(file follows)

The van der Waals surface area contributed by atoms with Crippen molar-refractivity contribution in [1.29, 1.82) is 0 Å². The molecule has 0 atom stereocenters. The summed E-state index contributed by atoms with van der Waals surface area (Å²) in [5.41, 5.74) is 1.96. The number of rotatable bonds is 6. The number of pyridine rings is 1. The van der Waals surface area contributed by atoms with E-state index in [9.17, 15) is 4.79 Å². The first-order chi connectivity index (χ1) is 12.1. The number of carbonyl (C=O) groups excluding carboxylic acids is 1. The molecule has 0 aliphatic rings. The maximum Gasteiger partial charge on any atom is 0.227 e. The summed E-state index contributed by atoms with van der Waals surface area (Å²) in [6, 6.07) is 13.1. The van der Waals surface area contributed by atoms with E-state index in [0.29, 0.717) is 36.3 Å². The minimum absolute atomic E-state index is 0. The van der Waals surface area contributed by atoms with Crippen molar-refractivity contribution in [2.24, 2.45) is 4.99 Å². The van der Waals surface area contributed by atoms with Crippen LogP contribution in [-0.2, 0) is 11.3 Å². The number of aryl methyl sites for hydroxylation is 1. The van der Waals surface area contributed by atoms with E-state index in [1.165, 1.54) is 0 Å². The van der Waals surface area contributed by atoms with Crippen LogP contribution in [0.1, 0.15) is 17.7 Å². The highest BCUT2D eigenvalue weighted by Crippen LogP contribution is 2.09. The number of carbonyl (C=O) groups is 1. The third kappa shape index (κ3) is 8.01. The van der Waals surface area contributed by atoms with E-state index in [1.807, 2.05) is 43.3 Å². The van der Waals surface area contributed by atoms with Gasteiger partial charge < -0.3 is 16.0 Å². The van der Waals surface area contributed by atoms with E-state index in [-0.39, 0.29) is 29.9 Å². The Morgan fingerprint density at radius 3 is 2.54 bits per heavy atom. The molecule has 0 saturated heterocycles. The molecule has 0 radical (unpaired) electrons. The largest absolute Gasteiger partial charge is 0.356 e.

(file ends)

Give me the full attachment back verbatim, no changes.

The van der Waals surface area contributed by atoms with Crippen molar-refractivity contribution in [1.29, 1.82) is 0 Å². The molecule has 0 atom stereocenters. The summed E-state index contributed by atoms with van der Waals surface area (Å²) in [5.41, 5.74) is 1.96. The number of rotatable bonds is 6. The number of pyridine rings is 1. The van der Waals surface area contributed by atoms with E-state index in [9.17, 15) is 4.79 Å². The first-order chi connectivity index (χ1) is 12.1. The number of carbonyl (C=O) groups excluding carboxylic acids is 1. The molecule has 0 aliphatic rings. The maximum Gasteiger partial charge on any atom is 0.227 e. The summed E-state index contributed by atoms with van der Waals surface area (Å²) in [6, 6.07) is 13.1. The van der Waals surface area contributed by atoms with E-state index in [0.29, 0.717) is 36.3 Å². The minimum absolute atomic E-state index is 0. The van der Waals surface area contributed by atoms with Crippen molar-refractivity contribution in [2.24, 2.45) is 4.99 Å². The van der Waals surface area contributed by atoms with Crippen LogP contribution in [-0.2, 0) is 11.3 Å². The number of aryl methyl sites for hydroxylation is 1. The van der Waals surface area contributed by atoms with E-state index in [1.165, 1.54) is 0 Å². The van der Waals surface area contributed by atoms with Crippen LogP contribution in [0.1, 0.15) is 17.7 Å². The highest BCUT2D eigenvalue weighted by Crippen LogP contribution is 2.09. The number of carbonyl (C=O) groups is 1. The third kappa shape index (κ3) is 8.01. The van der Waals surface area contributed by atoms with E-state index in [1.807, 2.05) is 43.3 Å². The van der Waals surface area contributed by atoms with Gasteiger partial charge < -0.3 is 16.0 Å². The van der Waals surface area contributed by atoms with E-state index in [-0.39, 0.29) is 29.9 Å². The Morgan fingerprint density at radius 3 is 2.54 bits per heavy atom. The molecule has 0 saturated heterocycles. The molecule has 0 radical (unpaired) electrons. The largest absolute Gasteiger partial charge is 0.356 e.